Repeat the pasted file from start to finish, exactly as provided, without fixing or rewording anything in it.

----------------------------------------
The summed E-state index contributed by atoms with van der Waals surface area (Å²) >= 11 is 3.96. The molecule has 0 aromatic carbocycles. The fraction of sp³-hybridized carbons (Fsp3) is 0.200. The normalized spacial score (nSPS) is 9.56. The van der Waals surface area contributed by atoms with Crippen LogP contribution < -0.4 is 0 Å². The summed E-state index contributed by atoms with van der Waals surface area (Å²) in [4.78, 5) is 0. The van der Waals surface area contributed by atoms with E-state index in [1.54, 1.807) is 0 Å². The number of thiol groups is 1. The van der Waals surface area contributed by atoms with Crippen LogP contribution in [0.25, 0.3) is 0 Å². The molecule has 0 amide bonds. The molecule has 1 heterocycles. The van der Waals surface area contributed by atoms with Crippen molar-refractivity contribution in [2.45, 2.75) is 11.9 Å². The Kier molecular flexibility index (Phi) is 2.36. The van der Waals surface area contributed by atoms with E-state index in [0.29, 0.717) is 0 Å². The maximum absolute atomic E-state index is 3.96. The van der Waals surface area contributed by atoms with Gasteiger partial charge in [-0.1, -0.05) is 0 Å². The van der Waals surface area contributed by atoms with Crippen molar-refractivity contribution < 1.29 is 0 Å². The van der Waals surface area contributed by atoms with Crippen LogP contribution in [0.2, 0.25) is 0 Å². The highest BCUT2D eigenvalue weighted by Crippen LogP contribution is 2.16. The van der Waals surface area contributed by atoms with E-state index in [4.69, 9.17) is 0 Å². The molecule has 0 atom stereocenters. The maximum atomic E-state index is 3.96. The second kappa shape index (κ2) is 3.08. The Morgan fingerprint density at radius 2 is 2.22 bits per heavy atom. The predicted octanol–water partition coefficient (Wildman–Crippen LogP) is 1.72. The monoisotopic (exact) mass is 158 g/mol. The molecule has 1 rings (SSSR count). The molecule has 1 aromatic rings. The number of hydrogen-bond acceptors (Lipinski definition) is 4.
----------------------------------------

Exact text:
The summed E-state index contributed by atoms with van der Waals surface area (Å²) >= 11 is 3.96. The molecule has 0 aromatic carbocycles. The fraction of sp³-hybridized carbons (Fsp3) is 0.200. The normalized spacial score (nSPS) is 9.56. The van der Waals surface area contributed by atoms with Crippen LogP contribution < -0.4 is 0 Å². The summed E-state index contributed by atoms with van der Waals surface area (Å²) in [4.78, 5) is 0. The van der Waals surface area contributed by atoms with E-state index in [1.54, 1.807) is 0 Å². The number of thiol groups is 1. The van der Waals surface area contributed by atoms with Crippen LogP contribution in [0.25, 0.3) is 0 Å². The molecule has 0 amide bonds. The molecule has 1 heterocycles. The van der Waals surface area contributed by atoms with Crippen molar-refractivity contribution in [2.45, 2.75) is 11.9 Å². The Kier molecular flexibility index (Phi) is 2.36. The van der Waals surface area contributed by atoms with E-state index in [0.29, 0.717) is 0 Å². The maximum absolute atomic E-state index is 3.96. The van der Waals surface area contributed by atoms with Gasteiger partial charge in [-0.1, -0.05) is 0 Å². The van der Waals surface area contributed by atoms with Crippen molar-refractivity contribution < 1.29 is 0 Å². The van der Waals surface area contributed by atoms with Crippen LogP contribution in [0.2, 0.25) is 0 Å². The highest BCUT2D eigenvalue weighted by Crippen LogP contribution is 2.16. The van der Waals surface area contributed by atoms with E-state index in [4.69, 9.17) is 0 Å². The molecule has 0 atom stereocenters. The maximum atomic E-state index is 3.96. The second kappa shape index (κ2) is 3.08. The Morgan fingerprint density at radius 2 is 2.22 bits per heavy atom. The predicted octanol–water partition coefficient (Wildman–Crippen LogP) is 1.72. The monoisotopic (exact) mass is 158 g/mol. The molecule has 1 rings (SSSR count). The molecule has 1 aromatic rings. The number of hydrogen-bond acceptors (Lipinski definition) is 4.